I noted recently how Pope Benedict XVI launched his latest attack against gays and gay marriage during which the Nazi Pope claimed that same sex marriage is a threat to society. At the time I noted that it would be nice if Benedict spent half as much time addressing the global sex abuse scandal that continues to engulf the Church. Yet another example of the Pope's misplaced priorities is news coverage out of Australia where the Church in the State of Victoria alone has admitted that at least 620 children were sexually abused by Catholic clergy. Remember, the 620 figure is only for admitted cases in the State of Victoria alone. Worse yet, many believe the figure greatly understates the actual number of victims. The disclosure has renewed calls for a separate government investigation of the Church. AFP has coverage. Here are highlights:
SYDNEY — The Catholic Church in one Australian state has revealed that at least 620 children have been abused by its clergy since the 1930s, sparking a fresh call Saturday for an independent inquiry into sex abuse.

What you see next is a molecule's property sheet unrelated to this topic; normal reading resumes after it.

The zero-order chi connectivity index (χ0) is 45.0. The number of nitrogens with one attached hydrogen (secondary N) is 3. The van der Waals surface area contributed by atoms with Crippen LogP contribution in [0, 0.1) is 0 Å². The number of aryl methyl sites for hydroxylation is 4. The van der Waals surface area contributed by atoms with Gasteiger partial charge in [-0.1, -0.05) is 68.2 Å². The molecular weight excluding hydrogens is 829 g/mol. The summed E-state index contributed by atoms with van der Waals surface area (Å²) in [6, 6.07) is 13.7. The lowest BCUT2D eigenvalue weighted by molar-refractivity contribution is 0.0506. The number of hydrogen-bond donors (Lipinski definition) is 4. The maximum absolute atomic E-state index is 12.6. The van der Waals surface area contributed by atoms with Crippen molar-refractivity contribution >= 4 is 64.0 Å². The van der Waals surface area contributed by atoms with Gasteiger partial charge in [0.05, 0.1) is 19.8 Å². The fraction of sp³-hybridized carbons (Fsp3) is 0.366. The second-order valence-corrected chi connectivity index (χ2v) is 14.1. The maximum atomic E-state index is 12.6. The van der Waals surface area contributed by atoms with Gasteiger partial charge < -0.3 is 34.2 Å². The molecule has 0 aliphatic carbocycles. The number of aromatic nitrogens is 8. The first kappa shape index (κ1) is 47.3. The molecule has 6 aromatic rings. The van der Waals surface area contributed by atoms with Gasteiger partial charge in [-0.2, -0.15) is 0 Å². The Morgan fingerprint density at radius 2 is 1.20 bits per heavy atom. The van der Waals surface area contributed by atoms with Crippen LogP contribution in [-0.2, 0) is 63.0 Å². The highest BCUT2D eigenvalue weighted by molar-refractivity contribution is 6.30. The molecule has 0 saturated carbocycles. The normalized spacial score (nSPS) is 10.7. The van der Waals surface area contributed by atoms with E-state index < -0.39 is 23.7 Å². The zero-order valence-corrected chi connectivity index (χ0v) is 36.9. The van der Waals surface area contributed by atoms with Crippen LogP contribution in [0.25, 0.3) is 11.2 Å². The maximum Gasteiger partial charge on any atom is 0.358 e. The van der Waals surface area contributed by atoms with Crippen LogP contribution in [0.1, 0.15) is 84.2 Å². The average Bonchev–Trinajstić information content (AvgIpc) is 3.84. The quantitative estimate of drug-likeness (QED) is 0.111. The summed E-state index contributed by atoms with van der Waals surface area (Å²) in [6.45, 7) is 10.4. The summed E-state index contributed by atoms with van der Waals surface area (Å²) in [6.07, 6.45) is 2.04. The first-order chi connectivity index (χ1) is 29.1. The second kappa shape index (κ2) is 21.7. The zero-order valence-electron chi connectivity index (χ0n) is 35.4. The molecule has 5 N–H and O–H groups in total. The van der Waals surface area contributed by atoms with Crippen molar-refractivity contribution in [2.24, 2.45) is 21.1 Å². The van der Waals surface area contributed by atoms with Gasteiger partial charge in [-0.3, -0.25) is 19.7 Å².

The Catholic Church in Victoria revealed the number in a submission to a state parliamentary hearing on Friday but said the instances of abuse reported had fallen dramatically from the "appalling" numbers of the 1960s and 1970s.
"It is shameful and shocking that this abuse, with its dramatic impact on those who were abused and their families, was committed by Catholic priests, religious and church workers," Melbourne Archbishop Denis Hart said.
[V]ictims' supporters say the number of children abused was likely much higher than that confirmed by the church in its own inquiries.
Chrissie Foster, whose two daughters were raped by their parish priest from the mid-1980s, said the church had had decades to address the issue but had only revealed the figure to the Victorian inquiry on Friday.
"It's only been victims coming out and going to the police that has stopped all of this," she told the ABC.
"The church has never lifted a finger to stop their paedophile priests," added Foster, who said one of her daughters had ultimately taken her own life.
President of the Law Institute of Victoria, Michael Holcroft, said there was a need for more independent investigations. "Obviously there's a public perception that the church investigating the church is Caesar judging Caesar and I think that the community is now looking for somebody external, someone independent to get to the bottom of what's obviously been a big problem for a long, long time," he told the ABC.
The Victorian state government announced the inquiry into the handling of child abuse cases by religious and non-government bodies after the suicides of dozens of people abused by clergy.